It was my misfortune to tune in to the Sunday talk shows last
weekend, when Treasury Secretary John Snow was making the
rounds in support of the administration's tax-cut plan.

Listening to Snow defend this misguided policy was deeply
disheartening. You expect spin -- that's what the Sunday morning
circuit has come to be about. But with the stakes so high and
the costs of getting it wrong so steep, the secretary's interviews were painful to watch.
This administration is fixated on shrinking government even if it
means consigning the living standards of millions of working families
to years of stagnation. Snow's performance showed that George W. Bush's henchmen will say
anything to make their case.

Kudos to George Stephanopoulos and Tim Russert, both of whom made admirable attempts to force their way through the secretary's litany of misinformation.
At one point Stephanopoulos asked (Russert had asked a similar version of this question earlier): "You say the president's jobs programs is
gonna give the economy a boost. But, as you know, the president
passed a big tax cut back in 2001 . . . . If the tax cut didn't work then,
why is it going to work now?"

In response, Snow argued that the 2001 tax cut did work, that the recession would
have been worse without it and that the "economy is still doing
reasonably well."

The tax cut may have shortened the official length of the recession,
but Snow's assessment of current conditions is way off. Thanks in part
to the ineffectiveness of the 2001 cuts, the recession has morphed
into the worst jobless recovery in the post-World War II period. Private-
sector payrolls fell 80,000 last month, more than 500,000 this year and
2.7 million since the recession began in March 2001. (That 2.7 million
will become about 3 million in June when the Bureau of Labor
Statistics plugs in its benchmark revisions to its payroll survey. Bureau officials have already announced that there were 300,000 fewer jobs than they had previously thought.)

The share of the unemployed who have been seeking work for at least
six months has been at or above 20 percent since last October, a clear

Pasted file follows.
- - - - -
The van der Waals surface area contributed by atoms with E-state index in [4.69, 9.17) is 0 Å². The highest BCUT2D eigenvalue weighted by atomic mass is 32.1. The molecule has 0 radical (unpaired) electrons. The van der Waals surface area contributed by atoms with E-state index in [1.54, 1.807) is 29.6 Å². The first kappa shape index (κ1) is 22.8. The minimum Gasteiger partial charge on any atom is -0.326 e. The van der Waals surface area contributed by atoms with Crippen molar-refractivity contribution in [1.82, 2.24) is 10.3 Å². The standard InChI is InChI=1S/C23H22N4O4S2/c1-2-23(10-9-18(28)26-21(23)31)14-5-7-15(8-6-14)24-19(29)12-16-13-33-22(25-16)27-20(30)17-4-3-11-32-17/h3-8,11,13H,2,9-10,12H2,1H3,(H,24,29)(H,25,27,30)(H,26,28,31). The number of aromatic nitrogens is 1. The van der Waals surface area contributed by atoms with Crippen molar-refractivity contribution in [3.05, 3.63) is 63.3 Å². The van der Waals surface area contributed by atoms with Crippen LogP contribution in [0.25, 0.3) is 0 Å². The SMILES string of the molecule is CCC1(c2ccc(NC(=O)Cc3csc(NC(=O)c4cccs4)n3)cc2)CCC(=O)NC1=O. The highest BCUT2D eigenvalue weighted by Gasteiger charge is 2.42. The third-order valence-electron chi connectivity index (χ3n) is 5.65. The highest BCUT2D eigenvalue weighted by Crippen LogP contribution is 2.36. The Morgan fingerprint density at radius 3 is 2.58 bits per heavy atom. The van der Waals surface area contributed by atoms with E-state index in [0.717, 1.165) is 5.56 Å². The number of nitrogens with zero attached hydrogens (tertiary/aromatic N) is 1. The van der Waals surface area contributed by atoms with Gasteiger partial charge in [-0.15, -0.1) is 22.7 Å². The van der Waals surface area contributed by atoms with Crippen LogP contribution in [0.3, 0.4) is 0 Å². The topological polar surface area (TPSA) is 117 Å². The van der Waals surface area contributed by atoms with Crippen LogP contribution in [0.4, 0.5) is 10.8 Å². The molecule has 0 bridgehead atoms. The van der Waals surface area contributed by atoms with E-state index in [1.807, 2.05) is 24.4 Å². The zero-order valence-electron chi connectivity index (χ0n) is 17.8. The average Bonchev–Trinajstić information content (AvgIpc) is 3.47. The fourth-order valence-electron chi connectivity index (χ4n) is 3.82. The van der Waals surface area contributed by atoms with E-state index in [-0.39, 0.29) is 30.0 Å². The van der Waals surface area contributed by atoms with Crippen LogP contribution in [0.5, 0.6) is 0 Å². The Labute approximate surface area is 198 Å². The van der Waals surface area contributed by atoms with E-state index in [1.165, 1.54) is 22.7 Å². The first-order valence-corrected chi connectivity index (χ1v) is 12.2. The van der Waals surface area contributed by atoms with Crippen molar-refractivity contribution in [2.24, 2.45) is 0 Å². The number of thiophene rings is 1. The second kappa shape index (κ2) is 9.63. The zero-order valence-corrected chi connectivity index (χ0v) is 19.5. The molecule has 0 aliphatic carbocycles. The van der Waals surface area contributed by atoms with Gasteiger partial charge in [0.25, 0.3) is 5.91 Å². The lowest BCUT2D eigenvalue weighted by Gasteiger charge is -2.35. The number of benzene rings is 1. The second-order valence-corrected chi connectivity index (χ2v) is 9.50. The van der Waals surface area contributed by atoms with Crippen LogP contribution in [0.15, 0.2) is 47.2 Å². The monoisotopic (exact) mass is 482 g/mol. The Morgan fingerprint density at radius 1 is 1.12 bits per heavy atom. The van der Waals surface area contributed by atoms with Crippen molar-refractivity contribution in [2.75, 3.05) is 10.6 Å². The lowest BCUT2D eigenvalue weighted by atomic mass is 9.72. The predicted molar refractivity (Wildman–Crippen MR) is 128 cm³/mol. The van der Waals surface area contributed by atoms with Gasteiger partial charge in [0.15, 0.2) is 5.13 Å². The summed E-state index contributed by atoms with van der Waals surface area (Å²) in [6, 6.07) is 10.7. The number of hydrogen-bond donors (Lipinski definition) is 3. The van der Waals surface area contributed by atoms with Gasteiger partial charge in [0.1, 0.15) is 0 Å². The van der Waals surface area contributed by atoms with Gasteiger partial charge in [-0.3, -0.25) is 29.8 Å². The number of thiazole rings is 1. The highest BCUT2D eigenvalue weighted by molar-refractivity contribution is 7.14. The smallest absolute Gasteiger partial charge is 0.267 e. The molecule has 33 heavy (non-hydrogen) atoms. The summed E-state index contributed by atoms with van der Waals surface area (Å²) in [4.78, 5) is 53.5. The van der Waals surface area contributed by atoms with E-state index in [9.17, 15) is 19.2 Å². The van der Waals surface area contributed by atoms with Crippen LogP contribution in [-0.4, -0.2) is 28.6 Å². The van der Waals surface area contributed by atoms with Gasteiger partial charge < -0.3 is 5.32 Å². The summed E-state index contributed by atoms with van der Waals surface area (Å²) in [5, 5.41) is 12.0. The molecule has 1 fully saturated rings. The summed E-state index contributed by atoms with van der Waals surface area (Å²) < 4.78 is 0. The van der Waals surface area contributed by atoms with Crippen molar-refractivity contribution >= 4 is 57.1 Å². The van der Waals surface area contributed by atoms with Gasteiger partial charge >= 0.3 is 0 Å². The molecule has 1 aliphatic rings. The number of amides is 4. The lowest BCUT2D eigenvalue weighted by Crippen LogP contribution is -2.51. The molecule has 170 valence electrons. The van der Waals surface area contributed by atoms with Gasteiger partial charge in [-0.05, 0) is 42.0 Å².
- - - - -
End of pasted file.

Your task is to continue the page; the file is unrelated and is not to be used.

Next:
indication of the lack of job opportunities. The average unemployment
period jumped to 19.6 weeks last month, the longest average
length since January 1984. For every job vacancy, there are three
unemployed people looking for work. This dismal job market has
finally sucked the air out of the broad-based wage growth left over
from the full-employment economy of the late 1990s. For the first
time since 1990, the real weekly earnings of the typical full-time
worker fell for the last four quarters in a row.

If that's what a top economic official calls an economy doing
"reasonably well," I'd really hate to see what lousy looks like.

This administration had a chance to do the right thing in 2001, when
the recession was well under way. But instead of structuring a fiscal plan
that would have made a difference, it squandered the opportunity
and transferred the lion's share of the surplus to the wealthy. It's
true that Bush inherited the recession, but his policies have kept the
recovery slow and jobless.

In a series of questions, Stephanopoulos pressed Snow on whether the
administration's proposed tax cuts were the best way to create jobs.
He also tried to pin down Snow's position on unemployment insurance
benefits.

Holding up a chart showing that unemployment insurance benefits are much more stimulative than the dividend tax cut, Stephanopoulos asked, "Democrats say a lot of other alternatives would put more money into the economy more quickly . . . . How do you respond to that?"

Snow's rationale here was that the administration doesn't want to extend unemployment
benefits because it wants to create jobs, not support the
unemployed. The way to create jobs, in the administration's view, is
through cutting taxes, such as those on dividend income -- thereby increasing
the flow of money to the wealthy in hopes that they'll spend or
invest it.

Here's where the real supply-side nonsense starts. Without doubt,
the dividend tax cut is the least defensible piece of this whole
package. While you could certainly find economists who don't like
dividend taxation, you really can't find one outside of the
administration who would put this on his or her list of tax cuts to help the economy get out of a jobless recovery.

The logic of the thing fails on every level. First, you've got to
believe that the cut would boost stock prices. There's no support
for this claim, especially if you look at the market itself, which priced in
a tiny bump that has since disappeared. Then you have to believe
that even though the dividend tax cut would benefit only the small,
wealthy minority that holds stock outside of pension plans (because
pension holdings are not taxed as dividend income), it will make them
feel even richer and they'll spend the money. Even if you swallow
this hocus-pocus, the stimulus would be imperceptibly small and
would come too late to make a difference anyway. And now the Senate
is talking about phasing the dividend cut in, even though phase-ins
are antithetical to stimulus.

Even Wall Street firms are critical. A research report from
Goldman Sachs reads, "The dividend tax exclusion looks especially
ineffective as a stimulation measure, providing
only 8 cents on the dollar." In other words, every dollar's worth of